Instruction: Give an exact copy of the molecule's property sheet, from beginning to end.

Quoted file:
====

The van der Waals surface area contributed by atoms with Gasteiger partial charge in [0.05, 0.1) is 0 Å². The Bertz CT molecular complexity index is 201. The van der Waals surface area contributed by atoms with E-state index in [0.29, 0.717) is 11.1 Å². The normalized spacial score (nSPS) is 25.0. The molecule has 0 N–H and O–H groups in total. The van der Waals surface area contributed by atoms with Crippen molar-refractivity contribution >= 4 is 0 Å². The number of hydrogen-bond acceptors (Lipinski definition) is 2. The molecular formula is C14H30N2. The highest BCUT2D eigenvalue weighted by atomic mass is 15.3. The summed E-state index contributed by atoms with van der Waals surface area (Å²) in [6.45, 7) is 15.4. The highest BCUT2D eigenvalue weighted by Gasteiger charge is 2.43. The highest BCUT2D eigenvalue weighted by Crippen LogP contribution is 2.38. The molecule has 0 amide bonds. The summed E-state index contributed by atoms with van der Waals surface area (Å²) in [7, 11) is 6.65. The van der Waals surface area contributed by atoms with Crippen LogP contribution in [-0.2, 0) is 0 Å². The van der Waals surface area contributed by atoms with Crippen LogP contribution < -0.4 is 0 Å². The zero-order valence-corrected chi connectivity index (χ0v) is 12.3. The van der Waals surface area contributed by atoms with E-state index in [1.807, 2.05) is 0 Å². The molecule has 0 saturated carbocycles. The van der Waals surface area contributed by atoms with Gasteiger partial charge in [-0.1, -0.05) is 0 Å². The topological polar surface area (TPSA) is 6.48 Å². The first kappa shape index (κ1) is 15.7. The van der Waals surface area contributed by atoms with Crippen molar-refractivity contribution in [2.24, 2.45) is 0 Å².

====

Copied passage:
The van der Waals surface area contributed by atoms with Gasteiger partial charge in [0.05, 0.1) is 0 Å². The Bertz CT molecular complexity index is 201. The van der Waals surface area contributed by atoms with E-state index in [0.29, 0.717) is 11.1 Å². The normalized spacial score (nSPS) is 25.0. The molecule has 0 N–H and O–H groups in total. The van der Waals surface area contributed by atoms with Crippen molar-refractivity contribution >= 4 is 0 Å². The number of hydrogen-bond acceptors (Lipinski definition) is 2. The molecular formula is C14H30N2. The highest BCUT2D eigenvalue weighted by atomic mass is 15.3. The summed E-state index contributed by atoms with van der Waals surface area (Å²) in [6.45, 7) is 15.4. The highest BCUT2D eigenvalue weighted by Gasteiger charge is 2.43. The highest BCUT2D eigenvalue weighted by Crippen LogP contribution is 2.38. The molecule has 0 amide bonds. The summed E-state index contributed by atoms with van der Waals surface area (Å²) in [7, 11) is 6.65. The van der Waals surface area contributed by atoms with Crippen LogP contribution in [-0.2, 0) is 0 Å². The van der Waals surface area contributed by atoms with Crippen LogP contribution < -0.4 is 0 Å². The zero-order valence-corrected chi connectivity index (χ0v) is 12.3. The van der Waals surface area contributed by atoms with E-state index in [1.807, 2.05) is 0 Å². The molecule has 0 saturated carbocycles. The van der Waals surface area contributed by atoms with Gasteiger partial charge in [-0.1, -0.05) is 0 Å². The topological polar surface area (TPSA) is 6.48 Å². The first kappa shape index (κ1) is 15.7. The van der Waals surface area contributed by atoms with Crippen molar-refractivity contribution in [2.24, 2.45) is 0 Å².